In an exceptionally thorough Report and Recommendation, a magistrate judge recommended that Hilliard's petition be denied. The magistrate noted that although Hilliard's double jeopardy and Batson claims were procedurally barred because they were not raised on direct appeal to the Oklahoma Court of Criminal Appeals, those claims had to be considered on the merits in order to decide the merits of Hilliard's ineffective assistance of counsel claims. As to Hilliard's double jeopardy claims, the magistrate judge noted that larceny, robbery and conspiracy were separate crimes under both Oklahoma law and the Supreme Court's decision in Blockburger v. United States, 284 U.S. 299 (1932). The magistrate judge concluded that Hilliard's Batson claim was meritless because it amounted to nothing more than a set of conclusory allegations.1 In light of the fact that Hilliard's claims of error failed on the merits,2 his claims of ineffective assistance of counsel also necessarily failed. After conducting a de novo review, the district court adopted the magistrate judge's Report and Recommendation in its entirety.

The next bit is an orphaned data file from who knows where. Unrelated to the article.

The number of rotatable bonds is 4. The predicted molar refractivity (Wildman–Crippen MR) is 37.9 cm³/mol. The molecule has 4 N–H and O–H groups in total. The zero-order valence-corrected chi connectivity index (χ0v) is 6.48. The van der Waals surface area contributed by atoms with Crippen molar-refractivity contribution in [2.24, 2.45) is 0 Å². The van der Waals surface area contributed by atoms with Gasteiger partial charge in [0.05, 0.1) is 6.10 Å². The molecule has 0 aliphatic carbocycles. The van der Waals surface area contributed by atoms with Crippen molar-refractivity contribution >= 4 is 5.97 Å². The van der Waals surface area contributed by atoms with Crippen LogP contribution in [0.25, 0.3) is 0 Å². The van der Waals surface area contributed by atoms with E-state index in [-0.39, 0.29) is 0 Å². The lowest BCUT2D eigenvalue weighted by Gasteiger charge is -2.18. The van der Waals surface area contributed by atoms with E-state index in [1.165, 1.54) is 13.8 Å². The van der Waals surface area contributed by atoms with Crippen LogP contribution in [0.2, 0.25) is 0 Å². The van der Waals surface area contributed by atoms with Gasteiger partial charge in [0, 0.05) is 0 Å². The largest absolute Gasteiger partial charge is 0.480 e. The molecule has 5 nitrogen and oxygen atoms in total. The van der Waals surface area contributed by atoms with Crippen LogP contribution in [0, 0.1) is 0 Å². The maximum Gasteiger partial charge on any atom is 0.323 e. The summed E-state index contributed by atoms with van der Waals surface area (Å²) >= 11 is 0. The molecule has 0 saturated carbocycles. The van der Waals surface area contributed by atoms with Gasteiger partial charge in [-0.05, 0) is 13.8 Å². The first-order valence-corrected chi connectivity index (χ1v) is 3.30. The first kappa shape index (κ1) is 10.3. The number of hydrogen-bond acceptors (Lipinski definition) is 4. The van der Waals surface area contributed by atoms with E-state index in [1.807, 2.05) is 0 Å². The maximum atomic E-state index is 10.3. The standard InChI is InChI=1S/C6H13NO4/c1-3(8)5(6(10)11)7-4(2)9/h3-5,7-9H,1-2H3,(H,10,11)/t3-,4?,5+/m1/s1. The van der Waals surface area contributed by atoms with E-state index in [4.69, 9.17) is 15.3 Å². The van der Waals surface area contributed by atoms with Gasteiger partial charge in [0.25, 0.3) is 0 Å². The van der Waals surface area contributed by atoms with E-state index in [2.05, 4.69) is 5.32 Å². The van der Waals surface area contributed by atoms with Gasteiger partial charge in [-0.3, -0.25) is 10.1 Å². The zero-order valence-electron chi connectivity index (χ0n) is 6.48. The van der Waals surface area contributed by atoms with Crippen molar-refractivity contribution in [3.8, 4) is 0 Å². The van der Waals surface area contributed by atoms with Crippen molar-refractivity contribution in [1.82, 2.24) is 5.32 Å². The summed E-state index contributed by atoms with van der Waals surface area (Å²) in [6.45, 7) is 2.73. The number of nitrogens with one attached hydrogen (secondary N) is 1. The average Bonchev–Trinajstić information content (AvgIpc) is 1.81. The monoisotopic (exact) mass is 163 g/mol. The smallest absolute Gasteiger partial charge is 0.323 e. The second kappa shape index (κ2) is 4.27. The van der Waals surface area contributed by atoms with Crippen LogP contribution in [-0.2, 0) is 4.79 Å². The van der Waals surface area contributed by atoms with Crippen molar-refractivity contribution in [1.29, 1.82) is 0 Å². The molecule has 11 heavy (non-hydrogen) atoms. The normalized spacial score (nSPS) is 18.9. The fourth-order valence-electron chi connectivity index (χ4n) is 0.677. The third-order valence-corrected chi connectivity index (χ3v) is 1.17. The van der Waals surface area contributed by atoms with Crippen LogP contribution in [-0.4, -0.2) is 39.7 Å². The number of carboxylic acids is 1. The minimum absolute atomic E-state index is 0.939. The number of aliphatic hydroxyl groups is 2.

A habeas petitioner is entitled to a certificate of appealability only upon a "substantial showing of the denial of a constitutional right." 28 U.S.C. § 2253(c) (2). This court has held that the standard for granting a certificate of appealability under the § 2253(c) is the same standard set out by the Supreme Court in Barefoot v. Estelle, 463 U.S. 880 (1983). Lennox v. Evans, 87 F.3d 431, 434 (10th Cir. 1996), cert. denied, 117 S. Ct. 746 (1997), overruled in part on other grounds by, Lindh v. Murphy, 117 S. Ct. 2059 (1997). Under the Barefoot standard, a certificate of appealability will issue only where the petitioner has demonstrated the issues raised are (1) debatable among jurists of reason, (2) a court could resolve the issues differently, or (3) the questions presented are deserving of further proceedings. 463 U.S. at 893 n. 4.